Celebration to mark the end of the construction work with Mayor Christian Ude, Dr. Florian Bieberbach, Commercial SWM Managing Director, and Ralph Huber, Managing Director of Olympiapark München GmbH, on Friday, 8th October 2010 at 11 a.m.
From the outside, it’s barely visible – but the Olympic Park is becoming one attraction richer. By the coming summer, at the foot of the Olympic Tower, between the Olympic Hall and the Olympic Indoor Swimming Pool, a new event venue is being created: the small Olympic Hall. Even at the topping-out ceremony, the numerous invited guests were impressed by the successful architecture. The hall is located underground, so as not to spoil the overall composition of the listed-building-status Olympic Park. But here too, following the basic architectural idea, transparency and daylight create the overall impression.
The client for the new small Olympic Hall is Munich’s public utilities company (SWM), in accordance with the cooperation agreement with Olympiapark GmbH. At the central point, a multi-functional venue for events– from conferences and sports events to pop concerts – is being created. Dr. Florian Bieberbach, Commercial Managing Director at SWM: “The term ‘small’ is perhaps a bit misleading, given the space available. The hall can accommodate from 500 to 4,000 visitors. This size of venue will facilitate new event concepts. With the new build and the extensive modernisation in the large Olympic Hall, SWM is expanding its event facilities in Munich markedly, improving the atmosphere and services in the halls as it does so. The investment in the small Olympic Hall is worth around Euro 30 million. This is being refinanced by rental payments from Olympiapark München GmbH (OMG). The customers of SWM will not be burdened in any way by this cooperation.”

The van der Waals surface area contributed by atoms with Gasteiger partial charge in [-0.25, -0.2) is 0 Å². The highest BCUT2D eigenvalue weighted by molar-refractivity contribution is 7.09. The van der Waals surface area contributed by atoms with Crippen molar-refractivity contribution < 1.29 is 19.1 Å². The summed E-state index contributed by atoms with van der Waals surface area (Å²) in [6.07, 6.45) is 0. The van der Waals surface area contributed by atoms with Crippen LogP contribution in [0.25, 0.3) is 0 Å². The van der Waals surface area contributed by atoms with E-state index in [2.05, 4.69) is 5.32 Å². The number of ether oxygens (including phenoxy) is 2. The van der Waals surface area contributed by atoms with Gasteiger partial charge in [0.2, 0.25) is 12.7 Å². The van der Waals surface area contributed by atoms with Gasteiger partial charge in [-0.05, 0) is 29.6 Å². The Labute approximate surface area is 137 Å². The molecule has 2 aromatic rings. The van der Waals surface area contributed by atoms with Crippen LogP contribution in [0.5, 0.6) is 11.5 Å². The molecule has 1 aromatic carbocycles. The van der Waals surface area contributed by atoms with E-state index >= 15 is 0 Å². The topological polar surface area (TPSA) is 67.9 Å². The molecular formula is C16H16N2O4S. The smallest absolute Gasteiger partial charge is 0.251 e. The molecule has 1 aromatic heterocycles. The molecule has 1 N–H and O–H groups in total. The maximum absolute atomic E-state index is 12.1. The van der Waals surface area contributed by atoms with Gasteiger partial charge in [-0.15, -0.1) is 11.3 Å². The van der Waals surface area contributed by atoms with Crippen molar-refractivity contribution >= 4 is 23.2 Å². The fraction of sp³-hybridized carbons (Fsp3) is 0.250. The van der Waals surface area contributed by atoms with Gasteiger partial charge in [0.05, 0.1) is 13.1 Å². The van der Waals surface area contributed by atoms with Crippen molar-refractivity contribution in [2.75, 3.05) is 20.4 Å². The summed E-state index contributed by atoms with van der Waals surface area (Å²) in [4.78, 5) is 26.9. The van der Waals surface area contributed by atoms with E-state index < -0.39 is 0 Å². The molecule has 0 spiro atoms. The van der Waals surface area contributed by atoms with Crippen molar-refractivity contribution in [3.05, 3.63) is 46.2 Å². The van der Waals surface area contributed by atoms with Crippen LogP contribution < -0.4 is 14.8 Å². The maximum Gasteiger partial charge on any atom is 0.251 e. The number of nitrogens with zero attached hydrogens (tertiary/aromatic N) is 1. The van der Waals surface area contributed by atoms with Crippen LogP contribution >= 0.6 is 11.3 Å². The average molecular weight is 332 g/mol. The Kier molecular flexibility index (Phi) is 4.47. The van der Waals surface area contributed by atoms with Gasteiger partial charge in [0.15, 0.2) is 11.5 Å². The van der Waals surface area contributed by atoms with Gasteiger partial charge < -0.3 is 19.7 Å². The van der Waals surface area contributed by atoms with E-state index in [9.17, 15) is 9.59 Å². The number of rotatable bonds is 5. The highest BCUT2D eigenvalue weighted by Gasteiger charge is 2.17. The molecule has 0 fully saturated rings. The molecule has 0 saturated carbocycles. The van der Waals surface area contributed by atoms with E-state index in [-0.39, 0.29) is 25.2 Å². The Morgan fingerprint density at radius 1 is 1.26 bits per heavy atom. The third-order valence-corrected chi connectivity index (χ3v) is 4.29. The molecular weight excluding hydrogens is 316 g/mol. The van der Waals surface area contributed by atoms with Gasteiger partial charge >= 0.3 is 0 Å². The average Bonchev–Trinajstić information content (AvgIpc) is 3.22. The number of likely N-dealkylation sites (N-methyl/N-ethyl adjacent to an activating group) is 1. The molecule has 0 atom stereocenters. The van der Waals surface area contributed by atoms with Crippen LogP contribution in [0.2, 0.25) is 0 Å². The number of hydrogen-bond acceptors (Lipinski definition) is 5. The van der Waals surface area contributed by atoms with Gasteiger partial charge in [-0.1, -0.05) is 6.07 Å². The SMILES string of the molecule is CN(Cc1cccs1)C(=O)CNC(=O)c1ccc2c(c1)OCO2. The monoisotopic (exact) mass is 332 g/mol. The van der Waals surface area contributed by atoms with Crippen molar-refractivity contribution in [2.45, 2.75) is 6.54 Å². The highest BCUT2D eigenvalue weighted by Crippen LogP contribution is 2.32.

Premieres in the summer of 2011
OMG Managing Director Ralph Huber is delighted by the new feature in the park: “One of our company's long-held wishes has come true with the new small Olympic Hall, along with one of the urgently-needed steps to offer an attractive venue for event organisers and guests both in the context of the large Olympic Hall, but also for independent events. With the opening of the hall in the middle of next year, a gap in the hall facilities provided by the Bavarian state capital will be closed."